SrcBlend = One;
DestBlend = InvSrcAlpha;
and this is my texture (photoshop screenshot so you can see the alpha channel):
Image Hosted by ImageShack.us
This is the desired result (the orange background is just for testing ;-) )

Destination alpha is necessary here - unless there is another way of achieving a similar result?

Quote:
RGBE formats - integer exponent formats still make use of the destination alpha channel, so you've the same point at before - it may or may not matter.
Using RGB16 would be possible, I guess?

And when doing multipass, would the steps look like this?
1) Render particles to backbuffer (only Color)
2) Render particles to render target A (only Brightness value)
3) Multiply backbuffer and brightness into render target B
4) Vertical Blur on RT B
5) Horizontal Blur on RT B
6) Add RT B to backbuffer


Tubos

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Quote:
Destination alpha is necessary here - unless there is another way of achieving a similar result?
You've got the correct method as far as I can tell. Maybe you could hack something in using different states, but chances of getting it identical are slim.

Quote:
Using RGB16 would be possible, I guess?
Well thats still a traditional 4-component format, so not sure how you think it'd help - its just got some extra precision [smile]

Quote:
And when doing multipass, would the steps look like this?
1) Render particles to backbuffer (only Color)
2) Render particles to render target A (only Brightness value)
3) Multiply backbuffer and brightness into render target B
4) Vertical Blur on RT B
5) Horizontal Blur on RT B
6) Add RT B to backbuffer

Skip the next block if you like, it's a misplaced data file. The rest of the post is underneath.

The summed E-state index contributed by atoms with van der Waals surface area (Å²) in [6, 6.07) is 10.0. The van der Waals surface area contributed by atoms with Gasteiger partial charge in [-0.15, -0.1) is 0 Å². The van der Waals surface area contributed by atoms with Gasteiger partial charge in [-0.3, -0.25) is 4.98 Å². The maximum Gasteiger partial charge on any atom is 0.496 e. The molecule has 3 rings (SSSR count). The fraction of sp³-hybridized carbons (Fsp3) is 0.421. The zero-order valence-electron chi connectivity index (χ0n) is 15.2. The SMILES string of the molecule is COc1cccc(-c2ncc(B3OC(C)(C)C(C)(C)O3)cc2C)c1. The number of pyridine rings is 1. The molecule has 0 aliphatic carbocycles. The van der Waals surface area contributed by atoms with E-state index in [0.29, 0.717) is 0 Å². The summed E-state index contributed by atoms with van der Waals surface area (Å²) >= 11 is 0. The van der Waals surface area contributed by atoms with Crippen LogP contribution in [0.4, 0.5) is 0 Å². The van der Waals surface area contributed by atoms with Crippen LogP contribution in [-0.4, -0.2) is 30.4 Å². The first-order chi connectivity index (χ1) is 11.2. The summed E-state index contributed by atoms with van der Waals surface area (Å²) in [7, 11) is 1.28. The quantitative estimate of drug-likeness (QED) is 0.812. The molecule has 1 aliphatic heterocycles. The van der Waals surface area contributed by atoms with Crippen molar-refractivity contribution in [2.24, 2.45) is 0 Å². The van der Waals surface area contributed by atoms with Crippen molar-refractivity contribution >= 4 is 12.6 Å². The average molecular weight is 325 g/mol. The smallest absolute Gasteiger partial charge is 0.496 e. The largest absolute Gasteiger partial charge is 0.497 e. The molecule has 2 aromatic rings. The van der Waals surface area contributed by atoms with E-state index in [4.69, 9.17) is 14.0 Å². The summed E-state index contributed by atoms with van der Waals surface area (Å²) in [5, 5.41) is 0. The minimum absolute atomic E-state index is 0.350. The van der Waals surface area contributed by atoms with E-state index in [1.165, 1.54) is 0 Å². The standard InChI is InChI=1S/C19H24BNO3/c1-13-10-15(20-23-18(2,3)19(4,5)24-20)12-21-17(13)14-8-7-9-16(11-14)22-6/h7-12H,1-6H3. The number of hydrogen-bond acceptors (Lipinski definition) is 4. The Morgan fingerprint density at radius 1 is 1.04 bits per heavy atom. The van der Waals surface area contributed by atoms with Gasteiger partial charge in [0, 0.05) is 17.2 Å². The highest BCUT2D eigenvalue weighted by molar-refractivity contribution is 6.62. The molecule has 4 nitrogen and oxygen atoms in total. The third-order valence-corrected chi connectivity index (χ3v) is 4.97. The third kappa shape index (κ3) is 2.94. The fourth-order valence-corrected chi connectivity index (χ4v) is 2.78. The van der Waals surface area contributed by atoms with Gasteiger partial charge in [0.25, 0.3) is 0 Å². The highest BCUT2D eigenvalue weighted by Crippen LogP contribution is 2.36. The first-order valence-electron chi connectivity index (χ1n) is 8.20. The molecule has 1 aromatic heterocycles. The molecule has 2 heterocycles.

Almost, but not quite!

1) Render particles (+colour+blending) to the backbuffer as usual
2) Render particle brightness to render target A with appropriate blending and depth testing against existing scene
3) Render contents of target A to target B with horizontal blurring
4) Render contents of target B to target A with vertical blurring
5) Add render target A to backbuffer.

You can get some pretty cool variations by altering (3) and (4) - more passes or different weightings for example.

Also, for (5) you might want to consider a tone-mapping operator to avoid getting excessive saturation.

hth
Jack

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Quote:
Well RGB16 is still a traditional 4-component format, so not sure how you think it'd help - its just got some extra precision
There's this HDRFormats DirectX SDK sample, in which the 16bit of each RGB16 component are mapped to a float from 0-100. That means, HDR without real floating point texture and the alpha channel remains unused. The brightness could be stored in the colors.

But I think, I'll try the multipass approach first as it seems to be more flexible.

Quote:
1) Render particles (+colour+blending) to the backbuffer as usual
2) Render particle brightness to render target A with appropriate blending and depth testing against existing scene
You mean something like this?
1) output.color = texture * input.color
2) output.color = texture * input.color * input.brightness
That would allow to draw particles which have the same color, but a different amount of glow. Exactly what I'd like to have.

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I've implemented the multi-pass steps, which was not too difficult, and the result looks great.

Thank you very much for your help!